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Eastern Regional Representative
HQ Phone:  (919) 782-4111
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Raleigh, North Carolina,27609
The North Carolina Association of County Directors of Social Services (NCACDSS) is a non-profit association representing the social service directors across North Carolina's counties. The association's mission is to inform, educate, and empower its members in ... more.
NCACDSS | North Carolina Association of County Directors of Social Services | 919.782.4111
Melissa Stokely, Pasquotank County
Pasquotank DSS Director Melissa Stokely said the $500,000 in LIEP funds will probably run out quickly.
Stokely said LIEP funding will probably not offer much relief during this week's cold snap. In many cases, the homeless hang out at Walmart, end up at the emergency room or will even get themselves arrested on some small infractions to escape the cold, she noted. Of the homeless, Stokely said, "I think there are more than people realize."
Fourteen employees have left the department during the first seven months of this year, Pasquotank DSS Director Melissa Stokely said Monday.
Three of the departures were retirements and one was related to a military transfer. But Stokely said at least half the turnover is because of frozen salaries or high caseloads - or a combination of both. "Some of it is attributed to the high caseloads, and the more turnover we have the more turnover it generates," she said. The salary freeze the county commissioners put in place in 2009 is a factor in the turnover, according to Stokely. "I know it's a factor," Stokely said. "Absolutely it's a factor." The county commissioners froze employee pay in 2009 in the face of a budget shortfall stemming from plummeting sales tax and land transfer tax proceeds. Stokely said the department has lost good workers because they were making less than they could earn in surrounding counties. Stokely said the food and nutrition area of DSS has only survived because highly experienced employees have "kept it afloat" despite the growing caseload. "We're very fortunate that they're experienced and they're able to keep pace and keep up with what's going on," she said. Although foster care and child protective services have had declining caseloads recently, eventually those areas will pick back up, she said. She said she understands the county's budget constraints and she tries to be fiscally conservative. She noted staff members wore coats in the office last winter because she cut the heat back. She also noted that six positions are being held open - no recruiting is being done to fill them. Frozen salaries are making it hard to keep experienced employees in many cases, Stokely said. "I know freezing salaries saves money," she said. But she added that turnover also costs money. The department has recruiting costs, and then it takes at least nine months to train someone to be an income maintenance worker, she said. A social worker position takes just as long for training, and also requires weeks of mandatory out-of-town training, she added. "It's a revolving door right now," Stokely said. She said she had the numbers to support five new positions in the 2010-11 budget but only got two. The current budget does include money to upgrade the department's computer network. The computer upgrade will help - fewer people will be able to get more done - but the department still needs to stop employees from wanting to go elsewhere, Stokely said. She said she knows Pasquotank is not the only DSS facing these kinds of challenges. Still, Pasquotank DSS recently had a worker apply for a comparable position with another county that would pay $5,000 more, Stokely said. She said the worker in this instance was the kind of worker she would like to keep, but she knew it was impossible to compete with a $5,000 raise even when the out-of-county commute was considered.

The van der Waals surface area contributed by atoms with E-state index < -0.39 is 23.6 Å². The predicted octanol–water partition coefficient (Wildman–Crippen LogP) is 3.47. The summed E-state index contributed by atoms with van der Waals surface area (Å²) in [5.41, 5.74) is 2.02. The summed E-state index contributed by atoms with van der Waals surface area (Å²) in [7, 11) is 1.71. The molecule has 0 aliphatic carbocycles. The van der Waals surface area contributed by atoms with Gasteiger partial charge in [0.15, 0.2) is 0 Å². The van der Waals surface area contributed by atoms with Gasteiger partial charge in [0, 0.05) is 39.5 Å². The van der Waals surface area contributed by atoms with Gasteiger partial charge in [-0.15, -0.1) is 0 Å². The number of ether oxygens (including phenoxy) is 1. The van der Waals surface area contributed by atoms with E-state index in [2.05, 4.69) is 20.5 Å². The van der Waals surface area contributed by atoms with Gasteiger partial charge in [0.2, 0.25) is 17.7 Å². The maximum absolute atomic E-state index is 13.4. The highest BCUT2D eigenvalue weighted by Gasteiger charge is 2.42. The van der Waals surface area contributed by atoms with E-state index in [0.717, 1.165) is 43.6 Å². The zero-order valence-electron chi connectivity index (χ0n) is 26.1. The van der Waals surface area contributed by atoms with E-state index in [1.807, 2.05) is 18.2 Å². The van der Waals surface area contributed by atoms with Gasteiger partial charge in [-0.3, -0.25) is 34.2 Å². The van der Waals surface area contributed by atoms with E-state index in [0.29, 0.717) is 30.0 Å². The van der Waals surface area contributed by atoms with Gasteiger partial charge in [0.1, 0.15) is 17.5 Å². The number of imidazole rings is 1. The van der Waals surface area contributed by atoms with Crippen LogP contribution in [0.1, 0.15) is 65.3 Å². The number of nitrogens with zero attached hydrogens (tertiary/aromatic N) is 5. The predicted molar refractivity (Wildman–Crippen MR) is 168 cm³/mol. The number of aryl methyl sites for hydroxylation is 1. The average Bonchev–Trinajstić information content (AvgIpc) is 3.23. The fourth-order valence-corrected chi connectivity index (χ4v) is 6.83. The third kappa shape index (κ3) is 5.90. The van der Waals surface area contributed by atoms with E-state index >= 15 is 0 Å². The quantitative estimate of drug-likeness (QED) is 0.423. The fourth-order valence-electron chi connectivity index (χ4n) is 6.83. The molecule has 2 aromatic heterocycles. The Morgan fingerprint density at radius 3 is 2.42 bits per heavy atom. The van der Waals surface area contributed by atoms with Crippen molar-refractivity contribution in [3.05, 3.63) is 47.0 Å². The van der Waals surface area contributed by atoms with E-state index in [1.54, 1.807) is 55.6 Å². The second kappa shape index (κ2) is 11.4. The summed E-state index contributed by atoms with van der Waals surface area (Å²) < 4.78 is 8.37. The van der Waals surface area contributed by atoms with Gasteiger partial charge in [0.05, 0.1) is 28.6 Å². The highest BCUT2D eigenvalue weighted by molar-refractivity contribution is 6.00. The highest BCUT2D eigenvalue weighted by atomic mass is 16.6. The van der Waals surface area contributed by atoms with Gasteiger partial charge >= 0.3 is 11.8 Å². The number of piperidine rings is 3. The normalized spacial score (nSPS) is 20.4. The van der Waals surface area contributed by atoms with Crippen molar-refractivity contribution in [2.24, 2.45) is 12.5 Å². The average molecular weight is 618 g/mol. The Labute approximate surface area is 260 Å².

County Manager Randy Keaton reported to the Finance Committee that DSS Director Melissa Stokely wanted to fill the position as soon as possible since the staff is extremely shorthanded right now with two employees out on extended sick leave.
Early Childhood Focus
"We were either going to have to cut services this year to a few people or by next fiscal year be cutting everyone off," said Melissa Corprew Stokely, social services director. However, Stokely said that wasn't the end of the department's money problems for the child care voucher program. "Next year's allocation is expected to be less than last year's," she said. The last estimate she heard was $1.82 million, compared with this year's allocation of $1.87 million. "We're still going to have to make changes," she said.
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